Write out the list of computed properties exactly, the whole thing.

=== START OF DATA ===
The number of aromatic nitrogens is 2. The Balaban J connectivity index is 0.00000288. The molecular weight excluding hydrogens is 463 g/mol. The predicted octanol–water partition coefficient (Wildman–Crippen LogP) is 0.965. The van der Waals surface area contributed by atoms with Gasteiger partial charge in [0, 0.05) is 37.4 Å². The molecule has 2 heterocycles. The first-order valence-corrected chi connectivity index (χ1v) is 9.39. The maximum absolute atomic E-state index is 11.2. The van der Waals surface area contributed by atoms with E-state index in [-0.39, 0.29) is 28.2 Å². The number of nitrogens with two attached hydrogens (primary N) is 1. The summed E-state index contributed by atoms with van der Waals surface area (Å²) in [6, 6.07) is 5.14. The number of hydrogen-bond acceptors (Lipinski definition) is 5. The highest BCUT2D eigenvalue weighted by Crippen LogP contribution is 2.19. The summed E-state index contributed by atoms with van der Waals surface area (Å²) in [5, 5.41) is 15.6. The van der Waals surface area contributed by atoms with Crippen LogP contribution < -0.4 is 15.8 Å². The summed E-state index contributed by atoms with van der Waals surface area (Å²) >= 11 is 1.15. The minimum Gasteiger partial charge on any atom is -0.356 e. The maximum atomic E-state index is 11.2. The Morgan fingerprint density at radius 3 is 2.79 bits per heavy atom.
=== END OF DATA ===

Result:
The number of aromatic nitrogens is 2. The Balaban J connectivity index is 0.00000288. The molecular weight excluding hydrogens is 463 g/mol. The predicted octanol–water partition coefficient (Wildman–Crippen LogP) is 0.965. The van der Waals surface area contributed by atoms with Gasteiger partial charge in [0, 0.05) is 37.4 Å². The molecule has 2 heterocycles. The first-order valence-corrected chi connectivity index (χ1v) is 9.39. The maximum absolute atomic E-state index is 11.2. The van der Waals surface area contributed by atoms with E-state index in [-0.39, 0.29) is 28.2 Å². The number of nitrogens with two attached hydrogens (primary N) is 1. The summed E-state index contributed by atoms with van der Waals surface area (Å²) in [6, 6.07) is 5.14. The number of hydrogen-bond acceptors (Lipinski definition) is 5. The highest BCUT2D eigenvalue weighted by Crippen LogP contribution is 2.19. The summed E-state index contributed by atoms with van der Waals surface area (Å²) in [5, 5.41) is 15.6. The van der Waals surface area contributed by atoms with Crippen LogP contribution < -0.4 is 15.8 Å². The summed E-state index contributed by atoms with van der Waals surface area (Å²) >= 11 is 1.15. The minimum Gasteiger partial charge on any atom is -0.356 e. The maximum atomic E-state index is 11.2. The Morgan fingerprint density at radius 3 is 2.79 bits per heavy atom.